Join Date
    Aug. 25, 2008
    Location
    Florida
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    Default

    Yes, it depends on your climate, too - I have to be very careful because it's hot AND humid here, so horses get overheated pretty easily, especially the ones who aren't yet conditioned.

    So I walk several laps around the property, until their breathing is slowed, then I have my handy assistant (my trainer ) hose the shoulders and between the back legs and scrape. Then I walk some more. I remove the saddle at this point and re-hose the whole body and rescrape, then generally let them graze and roll in the arena. By this time they are cool, and dirty, so we do one final hose and scrape, then they get put away to eat hay (no concentrates). There is a water tank in the arena, so they've usually had a drink at this point.

    The rolling turnout gives me time to get the next horse ready to ride, and gives them time to really de-stress and cool down and is an important part of my cool down procedure. I've never had one yet (particularly the stallions) refuse that part!



  10. #10
    Join Date
    Nov. 7, 2008
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    Pittsburgh, PA
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    Default

    Quote Originally Posted by mcm7780 View Post
    I put that part in bold to make sure it's emphasized! I've seen way too many people just hose their horse down and either not scrape them down or do it once before putting them away: all that does it "trap" the heat. The cold water "absorbs" some of the horse's heat and, unless you scrape it away, it just coats the horse in a wet, warm layer. Once you hose them off, scrape off the water (and the heat that it's conducted), and repeat until the water is cool!
    Slightly OT for the thread, but this is true of any time when you're trying to reduce the heat in an area (cooling an area that's inflamed, for example, or a burn) - for people as well as horses and other animals. That's why it's much better to stick your hand under cool RUNNING water if you burn yourself in the kitchen instead of just dunking it in a cup of water or something. (If the injury is such that getting running water to it isn't realistically possible, then keep the water in the container moving around gently, and change it often for fresh cool water.)

    More on topic for the thread - where I used to ride, even once the lesson horses were cooled off (walking and sponging between the front legs and girth/saddle area mostly, with scraping) we made it a point of giving the whole area that had been covered by the saddle and pad and girth a good wipe down with the damp sponge, to clear out any sweat that might otherwise dry in the coat and cause irritation later on.



  11. #11
    Join Date
    Oct. 28, 2007
    Location
    NY
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    4,054

    Default

    Hand walk until my legs are no longer bowed, my gait is normal and my breathing is down to normal levels. Seriously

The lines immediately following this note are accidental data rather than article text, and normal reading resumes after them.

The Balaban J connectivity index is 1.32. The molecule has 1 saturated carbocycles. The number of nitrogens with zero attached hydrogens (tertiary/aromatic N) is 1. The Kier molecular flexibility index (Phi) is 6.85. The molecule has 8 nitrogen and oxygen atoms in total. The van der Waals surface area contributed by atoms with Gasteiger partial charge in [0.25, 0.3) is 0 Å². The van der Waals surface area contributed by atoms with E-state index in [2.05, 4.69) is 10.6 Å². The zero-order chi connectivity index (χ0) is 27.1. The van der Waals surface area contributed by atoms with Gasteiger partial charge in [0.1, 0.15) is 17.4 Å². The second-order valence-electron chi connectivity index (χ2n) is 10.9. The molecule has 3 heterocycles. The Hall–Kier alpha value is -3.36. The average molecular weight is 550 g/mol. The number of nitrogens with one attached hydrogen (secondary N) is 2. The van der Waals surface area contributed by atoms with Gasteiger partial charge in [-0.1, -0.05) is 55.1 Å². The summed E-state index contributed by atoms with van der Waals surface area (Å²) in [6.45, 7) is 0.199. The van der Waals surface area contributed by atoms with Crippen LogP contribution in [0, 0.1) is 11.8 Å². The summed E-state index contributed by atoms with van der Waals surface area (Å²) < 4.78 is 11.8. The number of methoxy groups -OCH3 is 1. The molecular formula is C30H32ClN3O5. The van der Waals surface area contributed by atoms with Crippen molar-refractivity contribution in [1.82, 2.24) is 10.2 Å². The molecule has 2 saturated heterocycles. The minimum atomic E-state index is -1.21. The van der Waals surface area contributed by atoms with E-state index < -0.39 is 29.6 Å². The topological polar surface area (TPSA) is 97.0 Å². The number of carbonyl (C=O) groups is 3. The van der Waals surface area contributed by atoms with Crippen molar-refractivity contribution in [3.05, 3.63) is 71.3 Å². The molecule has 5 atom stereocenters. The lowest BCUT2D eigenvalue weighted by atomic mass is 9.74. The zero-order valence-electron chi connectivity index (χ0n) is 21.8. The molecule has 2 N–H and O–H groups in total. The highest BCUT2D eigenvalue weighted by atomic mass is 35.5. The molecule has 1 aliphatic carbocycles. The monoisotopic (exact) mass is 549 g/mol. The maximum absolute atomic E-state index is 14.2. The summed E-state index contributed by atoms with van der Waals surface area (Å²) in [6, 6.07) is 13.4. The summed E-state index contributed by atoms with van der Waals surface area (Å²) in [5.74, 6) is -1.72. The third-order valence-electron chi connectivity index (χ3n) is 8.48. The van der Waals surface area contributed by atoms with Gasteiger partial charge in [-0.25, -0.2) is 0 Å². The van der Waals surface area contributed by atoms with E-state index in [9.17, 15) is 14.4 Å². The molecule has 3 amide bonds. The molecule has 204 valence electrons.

12. #12
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    Oct. 14, 2004
    Location
    Connecticut
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    I un-tack and rinse her from the hose. Unfortunately, we do not have hot water at my barn, so I start at the legs and work my way up to the chest and upward. As someone else pointed out, scaping until the water runs cool.



  13. #13
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    Mar. 9, 2006
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    I used to sponge down their backs and girth area with tepid water. I don't bother with that any more now that they are on pasture board. They don't really get much of a crud buildup, what with rolling in the dirt and standing in the rain. Pretty much all I do now is walk them for the last 20 minutes of the ride. Then I pull the tack off and shove them out into the pasture. The first thing they usually do is flop down for a lovely roll in the dirt. Then they get up, take a drink, and go over to the hay bin for a snack. This routine seems to have done them no harm.



  14. #14
    Join Date
    Jul. 22, 2007
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    South of Georgia, North of Miami
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    Quote Originally Posted by Woodsperson View Post
    Walk until the horse is not breathing. in the summer I hose them off and scrape-sometimes repeatedly and then let them dry in front of a fan. Mine all like to drink out of the hose while they are being hosed off.
    I'm sorry, that just struck me funny.

    I was taught to walk the first mile out and the last mile in, and that's pretty much what I do. I might cheat a little on the first mile out, but I always save time for a nice cool out walk. I find it relaxing and so does my horse, and if we've had any disagreements during the workout it gives us a chance to regroup. I also like them on the cool side before I hose them off.